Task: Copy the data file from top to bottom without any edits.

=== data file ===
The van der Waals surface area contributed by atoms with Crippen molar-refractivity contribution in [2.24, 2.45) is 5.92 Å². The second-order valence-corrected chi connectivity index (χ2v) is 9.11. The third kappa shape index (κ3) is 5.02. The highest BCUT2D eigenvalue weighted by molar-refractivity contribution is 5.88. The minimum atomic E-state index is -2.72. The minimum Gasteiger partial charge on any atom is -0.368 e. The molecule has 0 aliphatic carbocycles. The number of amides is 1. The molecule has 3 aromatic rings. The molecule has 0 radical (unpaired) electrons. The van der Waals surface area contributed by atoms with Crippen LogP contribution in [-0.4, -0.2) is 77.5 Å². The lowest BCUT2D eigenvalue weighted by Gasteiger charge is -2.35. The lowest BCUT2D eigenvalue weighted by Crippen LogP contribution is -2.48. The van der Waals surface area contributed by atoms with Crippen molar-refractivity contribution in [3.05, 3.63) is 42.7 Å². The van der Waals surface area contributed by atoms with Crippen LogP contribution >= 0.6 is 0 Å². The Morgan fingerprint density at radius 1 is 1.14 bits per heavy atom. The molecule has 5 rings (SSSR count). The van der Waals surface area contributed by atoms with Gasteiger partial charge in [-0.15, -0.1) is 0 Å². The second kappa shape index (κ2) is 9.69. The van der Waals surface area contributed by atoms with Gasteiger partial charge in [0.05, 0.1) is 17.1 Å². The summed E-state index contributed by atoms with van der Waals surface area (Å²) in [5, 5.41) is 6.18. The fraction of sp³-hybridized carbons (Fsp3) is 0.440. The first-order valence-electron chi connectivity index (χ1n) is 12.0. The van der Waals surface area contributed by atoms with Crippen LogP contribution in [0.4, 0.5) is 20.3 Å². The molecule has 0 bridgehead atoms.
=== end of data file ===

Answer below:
The van der Waals surface area contributed by atoms with Crippen molar-refractivity contribution in [2.24, 2.45) is 5.92 Å². The second-order valence-corrected chi connectivity index (χ2v) is 9.11. The third kappa shape index (κ3) is 5.02. The highest BCUT2D eigenvalue weighted by molar-refractivity contribution is 5.88. The minimum atomic E-state index is -2.72. The minimum Gasteiger partial charge on any atom is -0.368 e. The molecule has 0 aliphatic carbocycles. The number of amides is 1. The molecule has 3 aromatic rings. The molecule has 0 radical (unpaired) electrons. The van der Waals surface area contributed by atoms with Crippen LogP contribution in [-0.4, -0.2) is 77.5 Å². The lowest BCUT2D eigenvalue weighted by Gasteiger charge is -2.35. The lowest BCUT2D eigenvalue weighted by Crippen LogP contribution is -2.48. The van der Waals surface area contributed by atoms with Crippen molar-refractivity contribution in [3.05, 3.63) is 42.7 Å². The van der Waals surface area contributed by atoms with Crippen LogP contribution >= 0.6 is 0 Å². The Morgan fingerprint density at radius 1 is 1.14 bits per heavy atom. The molecule has 5 rings (SSSR count). The van der Waals surface area contributed by atoms with Gasteiger partial charge in [-0.15, -0.1) is 0 Å². The second kappa shape index (κ2) is 9.69. The van der Waals surface area contributed by atoms with Gasteiger partial charge in [0.05, 0.1) is 17.1 Å². The summed E-state index contributed by atoms with van der Waals surface area (Å²) in [5, 5.41) is 6.18. The fraction of sp³-hybridized carbons (Fsp3) is 0.440. The first-order valence-electron chi connectivity index (χ1n) is 12.0. The van der Waals surface area contributed by atoms with Crippen LogP contribution in [0.4, 0.5) is 20.3 Å². The molecule has 0 bridgehead atoms.